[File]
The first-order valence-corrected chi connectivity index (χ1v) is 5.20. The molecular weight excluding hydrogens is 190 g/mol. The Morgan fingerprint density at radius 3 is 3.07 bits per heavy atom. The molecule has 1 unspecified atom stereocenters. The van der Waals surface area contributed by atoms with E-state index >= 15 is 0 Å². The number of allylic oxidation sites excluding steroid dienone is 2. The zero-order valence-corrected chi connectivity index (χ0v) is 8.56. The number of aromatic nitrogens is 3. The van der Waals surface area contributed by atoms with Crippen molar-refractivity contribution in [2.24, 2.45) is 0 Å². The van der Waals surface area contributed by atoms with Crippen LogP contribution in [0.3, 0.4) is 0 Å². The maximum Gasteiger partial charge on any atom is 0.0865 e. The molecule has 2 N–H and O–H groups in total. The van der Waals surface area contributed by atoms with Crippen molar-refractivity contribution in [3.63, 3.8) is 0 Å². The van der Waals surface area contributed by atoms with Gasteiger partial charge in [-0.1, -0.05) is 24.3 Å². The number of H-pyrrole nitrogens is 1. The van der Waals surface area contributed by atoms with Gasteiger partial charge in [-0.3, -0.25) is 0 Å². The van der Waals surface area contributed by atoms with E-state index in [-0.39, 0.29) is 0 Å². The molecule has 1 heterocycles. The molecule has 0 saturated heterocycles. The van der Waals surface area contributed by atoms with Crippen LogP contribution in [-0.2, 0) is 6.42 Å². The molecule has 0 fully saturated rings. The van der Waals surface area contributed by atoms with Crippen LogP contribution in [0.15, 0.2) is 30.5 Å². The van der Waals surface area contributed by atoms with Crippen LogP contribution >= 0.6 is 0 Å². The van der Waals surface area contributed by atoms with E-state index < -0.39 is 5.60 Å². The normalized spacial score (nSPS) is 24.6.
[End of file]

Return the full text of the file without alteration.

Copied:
The first-order valence-corrected chi connectivity index (χ1v) is 5.20. The molecular weight excluding hydrogens is 190 g/mol. The Morgan fingerprint density at radius 3 is 3.07 bits per heavy atom. The molecule has 1 unspecified atom stereocenters. The van der Waals surface area contributed by atoms with E-state index >= 15 is 0 Å². The number of allylic oxidation sites excluding steroid dienone is 2. The zero-order valence-corrected chi connectivity index (χ0v) is 8.56. The number of aromatic nitrogens is 3. The van der Waals surface area contributed by atoms with Crippen molar-refractivity contribution in [2.24, 2.45) is 0 Å². The van der Waals surface area contributed by atoms with Crippen LogP contribution in [0.3, 0.4) is 0 Å². The maximum Gasteiger partial charge on any atom is 0.0865 e. The molecule has 2 N–H and O–H groups in total. The van der Waals surface area contributed by atoms with Crippen molar-refractivity contribution in [3.63, 3.8) is 0 Å². The van der Waals surface area contributed by atoms with Gasteiger partial charge in [-0.1, -0.05) is 24.3 Å². The number of H-pyrrole nitrogens is 1. The van der Waals surface area contributed by atoms with Gasteiger partial charge in [-0.3, -0.25) is 0 Å². The van der Waals surface area contributed by atoms with E-state index in [-0.39, 0.29) is 0 Å². The molecule has 1 heterocycles. The molecule has 0 saturated heterocycles. The van der Waals surface area contributed by atoms with Crippen LogP contribution in [-0.2, 0) is 6.42 Å². The molecule has 0 fully saturated rings. The van der Waals surface area contributed by atoms with Crippen LogP contribution in [0.15, 0.2) is 30.5 Å². The van der Waals surface area contributed by atoms with Crippen LogP contribution >= 0.6 is 0 Å². The van der Waals surface area contributed by atoms with E-state index < -0.39 is 5.60 Å². The normalized spacial score (nSPS) is 24.6.